Out on Kent’s back roads the 6-speed manual gearbox here is rifle-bolt slick, on this particular car it feels like it’s only just warming-up in what is, at 45,000-miles, realistically, its midlife. Certainly boasting a smoother action when the fluids are at optimum temperature than say, a manual M135i – which some find a touch notchy, it is a satisfying affair with only a slightly long throw being my only criticism. Even without adaptive dampers, this particular car flows nicely between the bends, soaking-up any undulations and pockmarking in assured fashion. Happily, there is very little turbo lag to be detected, the 328i F30 responding promptly to throttle blips and heel-and-toe downshifts. This is a family vehicle but a sportscar, too. And then, of course, there’s the delicious chassis. Tactile, friendly and alacritous, you can place the car on the road with absolute precision, clipping any apexes even when you’re not truly giving them your fullest consideration. The 2.0-litre straight-4 under the bonnet is ballsy and in many respects punching above its weight. The unit puts out 241hp and 258ft/lb of creamy, linear, torque – it’s this which enables the car to feel every inch the sports saloon, yet one that can be enjoyed on a daily basis. What’s great is that there is just the right amount of latent performance that can be exploited on special occasions when you stumble upon that deserted B-road begging you to tickle its generous berries…
It wouldn’t surprise if the horsepower and torque figures stated by BMW are conservative estimates at best, because this car gives the sensation of being really rather quick. Certainly brisk enough for most British roads, you can barrel into corners faster than you might anticipate, but right there, near the top of the pedal, is the immediate bite of powerful 340mm front brake discs. In fact, the brakes are almost a touch sensitive at social speeds, and this is where you get further impression that the F30 328i wouldn’t be an incongruous sight at a track day. Slamming on its anchors at the 100-metre board, pitching its neutral chassis into a turn and burrowing its Continental tyres into the asphalt in order to catapult you out of the other side. As you can tell, I can imagine it well.
Now entering its seventh year, there is barely a murmur or creak inside this car from dashboard nor trim, the leather is noteworthy too for being in pristine condition. Illustrating that this is no one-off occurrence, a quick online search for reliability reports on the popular BMW forums reveals an encouraging picture for those thinking of investing in any F30 model as a second-hand buy. Several examples that we find look close to immaculate with just the usual wear for models showing between 50-100,000-miles. It seems that current F30 328i M Sport owners are looking to keep their cars longterm, way beyond PCP or PCH agreements, many seeing these models as potential future classic. And, when you consider the position of these cars in the overall BMW hierarchy, existing on the cusp of the analogue automotive world meeting the digital one, it’s somewhat hard to disagree. With the prognostication of a very different future for those of us who love driving, we’re right to be fearful that there may be a time, if it hasn’t arrived already, where memories of the intrinsic BMW driving experience are muddied by the firm’s inexorable quest for progress. In the meantime, there’s the F30 328i…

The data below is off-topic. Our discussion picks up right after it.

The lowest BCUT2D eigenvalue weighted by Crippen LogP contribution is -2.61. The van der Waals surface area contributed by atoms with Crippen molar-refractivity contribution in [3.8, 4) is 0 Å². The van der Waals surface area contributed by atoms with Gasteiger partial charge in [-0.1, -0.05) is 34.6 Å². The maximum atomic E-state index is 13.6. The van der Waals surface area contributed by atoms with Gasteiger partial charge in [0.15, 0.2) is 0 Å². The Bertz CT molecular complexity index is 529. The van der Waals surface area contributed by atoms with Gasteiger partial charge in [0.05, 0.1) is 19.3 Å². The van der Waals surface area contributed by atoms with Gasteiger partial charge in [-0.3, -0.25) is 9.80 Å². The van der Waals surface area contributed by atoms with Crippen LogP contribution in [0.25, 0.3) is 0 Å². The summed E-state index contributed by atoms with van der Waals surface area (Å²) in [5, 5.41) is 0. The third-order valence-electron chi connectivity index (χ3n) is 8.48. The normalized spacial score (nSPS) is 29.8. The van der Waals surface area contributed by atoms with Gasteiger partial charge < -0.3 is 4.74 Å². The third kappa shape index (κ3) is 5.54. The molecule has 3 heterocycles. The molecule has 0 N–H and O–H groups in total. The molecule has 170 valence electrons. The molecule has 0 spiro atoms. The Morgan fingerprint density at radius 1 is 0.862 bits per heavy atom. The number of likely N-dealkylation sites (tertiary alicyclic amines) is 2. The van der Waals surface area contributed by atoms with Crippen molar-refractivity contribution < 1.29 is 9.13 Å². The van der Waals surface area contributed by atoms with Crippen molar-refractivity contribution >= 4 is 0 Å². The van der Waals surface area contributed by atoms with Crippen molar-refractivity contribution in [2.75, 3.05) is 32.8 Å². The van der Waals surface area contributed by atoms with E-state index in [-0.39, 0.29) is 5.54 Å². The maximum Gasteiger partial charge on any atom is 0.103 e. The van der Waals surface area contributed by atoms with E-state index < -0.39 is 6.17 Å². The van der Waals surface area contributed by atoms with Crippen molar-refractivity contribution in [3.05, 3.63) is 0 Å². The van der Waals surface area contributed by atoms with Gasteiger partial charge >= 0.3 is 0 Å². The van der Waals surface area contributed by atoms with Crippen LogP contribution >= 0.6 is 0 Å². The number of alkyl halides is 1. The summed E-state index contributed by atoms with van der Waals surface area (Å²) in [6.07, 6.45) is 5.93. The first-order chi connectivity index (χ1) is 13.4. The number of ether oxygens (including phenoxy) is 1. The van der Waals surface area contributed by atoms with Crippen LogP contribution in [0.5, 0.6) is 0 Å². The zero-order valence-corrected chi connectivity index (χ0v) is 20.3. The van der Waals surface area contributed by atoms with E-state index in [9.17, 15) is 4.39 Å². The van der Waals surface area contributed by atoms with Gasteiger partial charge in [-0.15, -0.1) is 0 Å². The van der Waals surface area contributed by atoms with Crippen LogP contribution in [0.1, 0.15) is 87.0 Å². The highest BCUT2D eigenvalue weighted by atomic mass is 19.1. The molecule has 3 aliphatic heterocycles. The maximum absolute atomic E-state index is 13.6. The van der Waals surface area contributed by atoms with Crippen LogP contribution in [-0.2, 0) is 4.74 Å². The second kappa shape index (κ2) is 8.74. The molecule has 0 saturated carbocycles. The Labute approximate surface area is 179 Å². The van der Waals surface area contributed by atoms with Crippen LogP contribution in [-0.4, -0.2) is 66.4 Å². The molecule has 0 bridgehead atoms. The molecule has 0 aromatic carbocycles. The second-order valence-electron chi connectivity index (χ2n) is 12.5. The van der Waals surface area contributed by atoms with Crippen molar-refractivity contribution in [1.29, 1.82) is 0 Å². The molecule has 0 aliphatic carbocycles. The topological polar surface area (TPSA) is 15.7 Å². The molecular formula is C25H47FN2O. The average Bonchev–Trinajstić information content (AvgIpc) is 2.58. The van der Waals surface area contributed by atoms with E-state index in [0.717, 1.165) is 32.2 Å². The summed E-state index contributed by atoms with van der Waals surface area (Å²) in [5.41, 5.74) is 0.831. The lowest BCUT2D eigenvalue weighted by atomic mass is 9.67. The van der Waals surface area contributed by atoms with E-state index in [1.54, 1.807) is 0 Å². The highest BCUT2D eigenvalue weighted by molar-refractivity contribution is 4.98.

TECH DATA F30 328i M Sport
ENGINE: Four-cylinder, 16-valve, twin-scroll turbo
MAX POWER: 245hp @ 5000rpm
MAX TORQUE: 258lb ft @ 1250rpm
TOP SPEED: 155mph
PRICE: £30,060 (new), from £8500 (today)
M Sport touches make this a nice proposition both inside and out…
The F30’s interior is wearing well, this example has covered 45,000-miles but there’s no sign of aging… Practical and fun to drive, though this iteration of 328i is missing the six-cylinders of its forebear, it remains an interesting prospect…
There is just the right amount of latent performance that can be exploited on special occasions
This variant of 328i was a zenith of small-capacity, big performance motoring…